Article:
* A Standard Missile-3 Block IB (SM-3) interceptor failed to shoot down an extended medium-range ballistic missile (EMRBM) on Saturday following a malfunction, with the Terminal High Altitude Area Defense (THAAD) interceptor system instead being used to take out the target. The SM-3 was used successfully earlier in October to shoot down a similar target off the north-west coast of Scotland, with this latest test part of a multiple-threat scenario test conducted in the western Pacific.
* In addition to the interception of the EMRBM, an SM-2 Block IIIA was also used to simultaneously defend against a target drone aircraft, with the THAAD system also taking down a Short Range Air Launch Target (SRALT). The $230 million interception tests also involved the Aegis BMD system, including AN/SPY-1 radar system, as well as transportable AN/TPY-2 missile defense radars.
* Lawmakers are closing in on consensus to $5 billion in cuts to defense equipment programs in order to satisfy demands from the White House, following the agreement of a two-year budget deal. The House and Senate Armed Services Committees have nearly finished identifying where $5 billion in cuts will come from, with FY2016 defense spending raised to $607 billion under the proposed deal. The proposed figure represents an increase of $80 billion in federal spending over the two-year period, in addition to $32 billion in OCO (Overseas Contingency Operations) spending.
* The Air Force could be planning to acquire ten commercial jets, according to a market survey planned for release. The potential acquisition is not thought to be linked specifically to any program, with the ten aircraft possibly incorporating requirements across a range of different programs. A preliminary delivery schedule for the purpose of the survey is 2018.
*The United Kingdom’s Ministry of Defence has reportedly abandoned plans to purchase up to nine P-8A Poseidon maritime patrol aircraft. The aircraft were deemed too expensive to include as part of the UK’s Strategic Defence & Security Review (SDSR), due for release by the end of the year, with the government still mulling a new capability to replace that of the MRA4 Nimrods scrapped in 2010. In September, a host of companies – including Airbus, Finmeccanica, Lockheed Martin, L-3, Northrop Grumman and Saab – called for an open competition to determine which company would manufacture the new fleet, with this proposal subsequently endorsed by Whitehall’s principle defense think tank, the Royal United Services Institute.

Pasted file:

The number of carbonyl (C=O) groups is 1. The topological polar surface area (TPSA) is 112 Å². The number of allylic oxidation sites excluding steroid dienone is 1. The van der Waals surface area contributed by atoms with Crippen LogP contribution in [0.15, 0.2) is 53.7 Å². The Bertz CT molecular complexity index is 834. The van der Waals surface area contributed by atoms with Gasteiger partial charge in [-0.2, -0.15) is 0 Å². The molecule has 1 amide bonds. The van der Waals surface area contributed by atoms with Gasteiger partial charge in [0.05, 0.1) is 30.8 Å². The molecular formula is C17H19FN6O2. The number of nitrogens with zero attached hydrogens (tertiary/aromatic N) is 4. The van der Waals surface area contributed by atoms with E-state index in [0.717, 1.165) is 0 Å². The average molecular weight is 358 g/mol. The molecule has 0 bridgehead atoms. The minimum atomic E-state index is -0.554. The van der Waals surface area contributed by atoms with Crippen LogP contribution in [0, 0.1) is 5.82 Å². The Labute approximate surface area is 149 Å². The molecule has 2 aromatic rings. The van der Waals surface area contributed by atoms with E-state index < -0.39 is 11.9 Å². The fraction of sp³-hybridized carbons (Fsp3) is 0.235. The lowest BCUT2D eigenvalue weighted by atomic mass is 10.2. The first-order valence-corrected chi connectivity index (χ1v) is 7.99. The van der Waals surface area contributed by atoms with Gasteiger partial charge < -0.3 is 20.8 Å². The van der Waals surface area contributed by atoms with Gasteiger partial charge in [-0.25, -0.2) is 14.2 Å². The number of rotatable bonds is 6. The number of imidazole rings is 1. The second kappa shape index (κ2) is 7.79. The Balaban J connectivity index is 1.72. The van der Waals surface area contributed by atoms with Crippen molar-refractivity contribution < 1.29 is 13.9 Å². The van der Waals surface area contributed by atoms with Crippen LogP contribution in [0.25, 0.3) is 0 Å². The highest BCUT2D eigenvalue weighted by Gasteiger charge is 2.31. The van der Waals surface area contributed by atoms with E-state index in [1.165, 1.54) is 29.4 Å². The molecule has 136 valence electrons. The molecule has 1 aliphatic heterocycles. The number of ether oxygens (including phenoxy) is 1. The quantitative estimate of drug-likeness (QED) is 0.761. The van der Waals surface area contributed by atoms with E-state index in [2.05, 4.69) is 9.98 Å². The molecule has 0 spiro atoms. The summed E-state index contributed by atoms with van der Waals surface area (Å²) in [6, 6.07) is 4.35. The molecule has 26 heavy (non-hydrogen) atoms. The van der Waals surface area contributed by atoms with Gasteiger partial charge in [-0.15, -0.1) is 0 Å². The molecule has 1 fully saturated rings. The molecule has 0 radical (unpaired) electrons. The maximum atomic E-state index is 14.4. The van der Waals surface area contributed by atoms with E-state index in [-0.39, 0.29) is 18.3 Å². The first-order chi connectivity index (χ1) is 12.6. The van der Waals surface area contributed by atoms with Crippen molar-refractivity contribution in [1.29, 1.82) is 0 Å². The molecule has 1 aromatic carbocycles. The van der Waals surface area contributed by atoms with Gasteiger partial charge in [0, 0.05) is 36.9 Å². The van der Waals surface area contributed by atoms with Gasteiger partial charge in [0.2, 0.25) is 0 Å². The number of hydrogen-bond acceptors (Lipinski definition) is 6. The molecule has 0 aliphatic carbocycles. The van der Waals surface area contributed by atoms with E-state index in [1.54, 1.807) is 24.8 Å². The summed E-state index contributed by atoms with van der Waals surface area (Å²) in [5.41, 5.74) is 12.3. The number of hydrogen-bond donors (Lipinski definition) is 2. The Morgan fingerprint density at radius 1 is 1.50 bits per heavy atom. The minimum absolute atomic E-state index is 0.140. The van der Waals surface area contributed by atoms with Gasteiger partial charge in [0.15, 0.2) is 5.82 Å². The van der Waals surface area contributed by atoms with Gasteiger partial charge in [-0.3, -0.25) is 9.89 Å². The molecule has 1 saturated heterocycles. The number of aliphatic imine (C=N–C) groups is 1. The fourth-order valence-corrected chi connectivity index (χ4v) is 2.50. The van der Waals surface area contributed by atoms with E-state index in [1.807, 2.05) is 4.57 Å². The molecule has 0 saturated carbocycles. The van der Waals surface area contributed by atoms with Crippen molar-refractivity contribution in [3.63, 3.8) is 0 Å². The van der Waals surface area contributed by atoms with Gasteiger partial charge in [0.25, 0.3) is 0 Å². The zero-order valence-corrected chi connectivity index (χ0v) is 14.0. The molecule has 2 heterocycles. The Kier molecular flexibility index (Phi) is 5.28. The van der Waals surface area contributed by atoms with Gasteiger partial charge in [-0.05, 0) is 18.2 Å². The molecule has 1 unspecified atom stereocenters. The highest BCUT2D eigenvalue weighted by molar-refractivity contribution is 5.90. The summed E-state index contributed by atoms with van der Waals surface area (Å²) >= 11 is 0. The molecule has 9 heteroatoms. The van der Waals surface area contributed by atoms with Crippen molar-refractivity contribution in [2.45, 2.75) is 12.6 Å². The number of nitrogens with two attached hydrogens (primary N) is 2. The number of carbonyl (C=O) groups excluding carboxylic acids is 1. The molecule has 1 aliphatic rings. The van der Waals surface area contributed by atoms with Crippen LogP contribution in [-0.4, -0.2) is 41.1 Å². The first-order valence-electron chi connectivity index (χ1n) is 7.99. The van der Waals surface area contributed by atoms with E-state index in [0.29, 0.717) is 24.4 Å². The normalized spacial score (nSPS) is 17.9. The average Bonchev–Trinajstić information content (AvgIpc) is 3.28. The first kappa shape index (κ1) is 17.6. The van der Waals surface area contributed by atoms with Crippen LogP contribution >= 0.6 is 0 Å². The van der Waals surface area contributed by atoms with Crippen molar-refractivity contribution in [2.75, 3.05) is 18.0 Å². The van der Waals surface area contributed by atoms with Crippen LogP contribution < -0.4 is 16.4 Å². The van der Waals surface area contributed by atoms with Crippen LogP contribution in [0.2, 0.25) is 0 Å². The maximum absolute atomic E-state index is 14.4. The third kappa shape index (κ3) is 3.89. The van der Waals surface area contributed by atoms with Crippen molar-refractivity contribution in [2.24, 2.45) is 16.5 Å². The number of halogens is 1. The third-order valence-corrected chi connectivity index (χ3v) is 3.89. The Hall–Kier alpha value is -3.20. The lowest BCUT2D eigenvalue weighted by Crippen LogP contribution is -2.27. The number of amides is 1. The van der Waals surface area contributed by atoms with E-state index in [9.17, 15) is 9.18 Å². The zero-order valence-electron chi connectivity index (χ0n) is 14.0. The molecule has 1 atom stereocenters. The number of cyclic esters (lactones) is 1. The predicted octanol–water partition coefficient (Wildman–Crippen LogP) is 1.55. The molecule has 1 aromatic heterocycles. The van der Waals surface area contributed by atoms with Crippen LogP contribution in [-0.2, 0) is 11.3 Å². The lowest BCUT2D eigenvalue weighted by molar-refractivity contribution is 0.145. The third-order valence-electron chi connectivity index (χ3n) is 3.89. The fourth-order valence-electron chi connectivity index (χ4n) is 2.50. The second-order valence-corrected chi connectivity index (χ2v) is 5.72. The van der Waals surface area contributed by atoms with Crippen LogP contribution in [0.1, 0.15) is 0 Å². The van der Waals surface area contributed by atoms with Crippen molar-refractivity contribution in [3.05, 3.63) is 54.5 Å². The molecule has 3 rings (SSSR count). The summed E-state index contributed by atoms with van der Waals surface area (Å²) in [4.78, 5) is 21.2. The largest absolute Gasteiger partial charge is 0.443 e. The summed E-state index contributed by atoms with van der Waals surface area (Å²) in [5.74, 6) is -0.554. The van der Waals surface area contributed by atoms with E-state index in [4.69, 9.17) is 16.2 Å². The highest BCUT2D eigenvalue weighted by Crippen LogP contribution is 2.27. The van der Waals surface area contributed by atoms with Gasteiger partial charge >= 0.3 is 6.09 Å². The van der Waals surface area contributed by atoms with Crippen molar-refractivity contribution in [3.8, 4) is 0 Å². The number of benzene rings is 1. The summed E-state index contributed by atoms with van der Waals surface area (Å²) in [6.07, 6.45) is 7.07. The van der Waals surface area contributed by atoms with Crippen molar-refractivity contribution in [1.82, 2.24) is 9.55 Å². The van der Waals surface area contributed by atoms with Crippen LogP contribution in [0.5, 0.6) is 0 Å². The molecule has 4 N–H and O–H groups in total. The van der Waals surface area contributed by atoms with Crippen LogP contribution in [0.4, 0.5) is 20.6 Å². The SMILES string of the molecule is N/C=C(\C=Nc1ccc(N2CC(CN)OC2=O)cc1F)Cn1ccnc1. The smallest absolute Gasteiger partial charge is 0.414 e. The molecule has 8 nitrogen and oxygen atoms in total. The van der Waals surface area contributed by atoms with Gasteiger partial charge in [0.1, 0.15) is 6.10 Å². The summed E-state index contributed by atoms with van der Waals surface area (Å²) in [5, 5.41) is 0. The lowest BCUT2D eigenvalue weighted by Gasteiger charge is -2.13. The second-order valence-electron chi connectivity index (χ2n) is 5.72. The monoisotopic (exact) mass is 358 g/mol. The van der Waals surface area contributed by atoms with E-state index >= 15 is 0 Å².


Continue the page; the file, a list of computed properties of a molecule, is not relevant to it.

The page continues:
Middle East North Africa
* Israel has reportedly asked Washington DC for an additional squadron of F-15SE Silent Eagle fighter-bombers as a component of the package of military measures intended to firm up the US’ relationship with the country in response to the Iranian nuclear deal in July. The framework agreement struck in Vienna has also prompted other regional US allies to invest heavily in new hardware, particularly Saudi Arabia. Other items in the Israeli shopping list could include the KC-46A Pegasus tanker and V-22 Osprey tiltrotor aircraft, the latter of which was cut from short-term Israeli procurement plans as a result of budgetary constraints last year, with both aircraft previously offered by the US in 2013.
* The US and Egypt are preparing to resume co-production of M1A1 Abrams main battle tanks, following a hiatus in deliveries as a result of the country’s 2013 coup. The production of Abrams at the Egyptian Tank Plant near Cairo will partially fulfil orders from a 2011 contract for 125 M1A1s, with the country already possessing over a thousand of the tanks. Under the terms of a new contract, General Dynamics Land Systems will deliver kits for the Egyptian plant to assemble, as well as weapon and propulsion systems. Relations between Washington and Cairo are becoming increasingly close, following President Obama’s decision in March to resume military aid to the country, including the tank kits, despite widespread allegations of human rights abuses. The Egyptian Air Force recently received the last four of twelve F-16s from the US.
* The South African Air Force will receive the first batch of A-Darter short-range air-to-air missiles in February 2016, following a six-month delay in development testing. The co-developed missile, a product of Brazil’s Mectron and South Africa’s Denel Dynamics, has reached a Production Baseline certification following the conclusion of a series of critical design reviews. The missile has been jointly funded by the Brazilian Air Force and the South African National Defense Force, with the project formally launched in April 2007.
* India’s defense ministry has barred Italian firm Oto Melara from competing in the country’s $400 million naval gun competition. The tender – for 110 30mm naval guns along with electro-optical fire control systems – was sent to several international contractors under India’s ‘Buy and Make’ procurement category, including BAE Systems, Elbit Systems and Samsung Techwin. The Indian government is investigating corruption allegations against the Italian company’s parent Finmeccanica, with this precluding Oto Melara from competing in global tender. The allegations stem from charges against AgustaWestland (also a Finmeccanica company) following a 2010 contract to supply the country with a dozen VIP helicopters, with these allegations still being reviewed by the government’s Central Bureau of Investigation.
* A cockpit view from the T-38 Talon: